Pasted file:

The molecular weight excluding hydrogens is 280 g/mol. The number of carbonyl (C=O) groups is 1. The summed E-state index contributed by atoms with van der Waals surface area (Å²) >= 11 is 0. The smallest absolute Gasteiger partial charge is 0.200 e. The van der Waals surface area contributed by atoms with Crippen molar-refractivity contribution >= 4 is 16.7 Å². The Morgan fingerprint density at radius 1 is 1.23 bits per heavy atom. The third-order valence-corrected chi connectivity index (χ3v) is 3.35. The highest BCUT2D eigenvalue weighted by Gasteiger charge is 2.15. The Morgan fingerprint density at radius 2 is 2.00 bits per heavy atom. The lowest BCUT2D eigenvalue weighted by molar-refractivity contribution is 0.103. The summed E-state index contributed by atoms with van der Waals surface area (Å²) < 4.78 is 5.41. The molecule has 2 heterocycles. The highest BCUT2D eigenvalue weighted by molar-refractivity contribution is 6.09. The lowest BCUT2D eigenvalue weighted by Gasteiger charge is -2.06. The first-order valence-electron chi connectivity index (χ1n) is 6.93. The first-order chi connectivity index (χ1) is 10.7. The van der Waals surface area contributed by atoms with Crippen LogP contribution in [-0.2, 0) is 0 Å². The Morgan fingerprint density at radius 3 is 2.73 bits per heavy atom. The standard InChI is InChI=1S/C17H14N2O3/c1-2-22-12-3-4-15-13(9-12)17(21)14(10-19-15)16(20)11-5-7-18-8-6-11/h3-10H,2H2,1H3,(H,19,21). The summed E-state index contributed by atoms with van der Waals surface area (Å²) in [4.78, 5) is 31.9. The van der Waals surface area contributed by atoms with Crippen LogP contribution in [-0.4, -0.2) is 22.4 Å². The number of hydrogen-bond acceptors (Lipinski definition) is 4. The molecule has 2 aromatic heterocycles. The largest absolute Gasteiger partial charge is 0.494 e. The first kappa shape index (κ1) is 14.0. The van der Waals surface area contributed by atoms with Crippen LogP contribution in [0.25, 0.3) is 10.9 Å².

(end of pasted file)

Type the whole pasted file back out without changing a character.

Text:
The molecular weight excluding hydrogens is 280 g/mol. The number of carbonyl (C=O) groups is 1. The summed E-state index contributed by atoms with van der Waals surface area (Å²) >= 11 is 0. The smallest absolute Gasteiger partial charge is 0.200 e. The van der Waals surface area contributed by atoms with Crippen molar-refractivity contribution >= 4 is 16.7 Å². The Morgan fingerprint density at radius 1 is 1.23 bits per heavy atom. The third-order valence-corrected chi connectivity index (χ3v) is 3.35. The highest BCUT2D eigenvalue weighted by Gasteiger charge is 2.15. The Morgan fingerprint density at radius 2 is 2.00 bits per heavy atom. The lowest BCUT2D eigenvalue weighted by molar-refractivity contribution is 0.103. The summed E-state index contributed by atoms with van der Waals surface area (Å²) < 4.78 is 5.41. The molecule has 2 heterocycles. The highest BCUT2D eigenvalue weighted by molar-refractivity contribution is 6.09. The lowest BCUT2D eigenvalue weighted by Gasteiger charge is -2.06. The first-order valence-electron chi connectivity index (χ1n) is 6.93. The first-order chi connectivity index (χ1) is 10.7. The van der Waals surface area contributed by atoms with Crippen LogP contribution in [-0.2, 0) is 0 Å². The Morgan fingerprint density at radius 3 is 2.73 bits per heavy atom. The standard InChI is InChI=1S/C17H14N2O3/c1-2-22-12-3-4-15-13(9-12)17(21)14(10-19-15)16(20)11-5-7-18-8-6-11/h3-10H,2H2,1H3,(H,19,21). The summed E-state index contributed by atoms with van der Waals surface area (Å²) in [4.78, 5) is 31.9. The van der Waals surface area contributed by atoms with Crippen LogP contribution in [-0.4, -0.2) is 22.4 Å². The number of hydrogen-bond acceptors (Lipinski definition) is 4. The molecule has 2 aromatic heterocycles. The largest absolute Gasteiger partial charge is 0.494 e. The first kappa shape index (κ1) is 14.0. The van der Waals surface area contributed by atoms with Crippen LogP contribution in [0.25, 0.3) is 10.9 Å².